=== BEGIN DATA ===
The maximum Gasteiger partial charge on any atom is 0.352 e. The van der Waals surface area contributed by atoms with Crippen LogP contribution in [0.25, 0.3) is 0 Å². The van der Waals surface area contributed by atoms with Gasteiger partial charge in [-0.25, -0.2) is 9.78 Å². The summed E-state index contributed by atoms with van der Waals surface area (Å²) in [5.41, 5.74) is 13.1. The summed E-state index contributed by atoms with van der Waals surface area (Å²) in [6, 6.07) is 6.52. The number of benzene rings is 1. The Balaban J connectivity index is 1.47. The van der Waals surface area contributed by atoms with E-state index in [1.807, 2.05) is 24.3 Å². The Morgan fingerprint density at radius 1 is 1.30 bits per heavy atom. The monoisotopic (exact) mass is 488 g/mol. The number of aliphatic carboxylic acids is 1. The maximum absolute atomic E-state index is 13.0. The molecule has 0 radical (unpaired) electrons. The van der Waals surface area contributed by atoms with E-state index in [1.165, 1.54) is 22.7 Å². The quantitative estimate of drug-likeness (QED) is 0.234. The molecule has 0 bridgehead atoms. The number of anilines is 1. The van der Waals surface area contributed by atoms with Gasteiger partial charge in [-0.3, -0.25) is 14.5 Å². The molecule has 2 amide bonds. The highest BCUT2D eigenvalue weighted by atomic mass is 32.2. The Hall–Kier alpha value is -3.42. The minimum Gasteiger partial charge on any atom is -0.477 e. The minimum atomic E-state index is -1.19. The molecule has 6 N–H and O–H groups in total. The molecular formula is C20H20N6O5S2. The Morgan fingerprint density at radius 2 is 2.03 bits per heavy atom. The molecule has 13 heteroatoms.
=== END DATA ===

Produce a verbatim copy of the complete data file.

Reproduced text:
The maximum Gasteiger partial charge on any atom is 0.352 e. The van der Waals surface area contributed by atoms with Crippen LogP contribution in [0.25, 0.3) is 0 Å². The van der Waals surface area contributed by atoms with Gasteiger partial charge in [-0.25, -0.2) is 9.78 Å². The summed E-state index contributed by atoms with van der Waals surface area (Å²) in [5.41, 5.74) is 13.1. The summed E-state index contributed by atoms with van der Waals surface area (Å²) in [6, 6.07) is 6.52. The number of benzene rings is 1. The Balaban J connectivity index is 1.47. The van der Waals surface area contributed by atoms with E-state index in [1.807, 2.05) is 24.3 Å². The Morgan fingerprint density at radius 1 is 1.30 bits per heavy atom. The monoisotopic (exact) mass is 488 g/mol. The number of aliphatic carboxylic acids is 1. The maximum absolute atomic E-state index is 13.0. The molecule has 0 radical (unpaired) electrons. The van der Waals surface area contributed by atoms with E-state index in [1.165, 1.54) is 22.7 Å². The quantitative estimate of drug-likeness (QED) is 0.234. The molecule has 0 bridgehead atoms. The number of anilines is 1. The van der Waals surface area contributed by atoms with Gasteiger partial charge in [-0.3, -0.25) is 14.5 Å². The molecule has 2 amide bonds. The highest BCUT2D eigenvalue weighted by atomic mass is 32.2. The Hall–Kier alpha value is -3.42. The minimum Gasteiger partial charge on any atom is -0.477 e. The minimum atomic E-state index is -1.19. The molecule has 6 N–H and O–H groups in total. The molecular formula is C20H20N6O5S2. The Morgan fingerprint density at radius 2 is 2.03 bits per heavy atom. The molecule has 13 heteroatoms.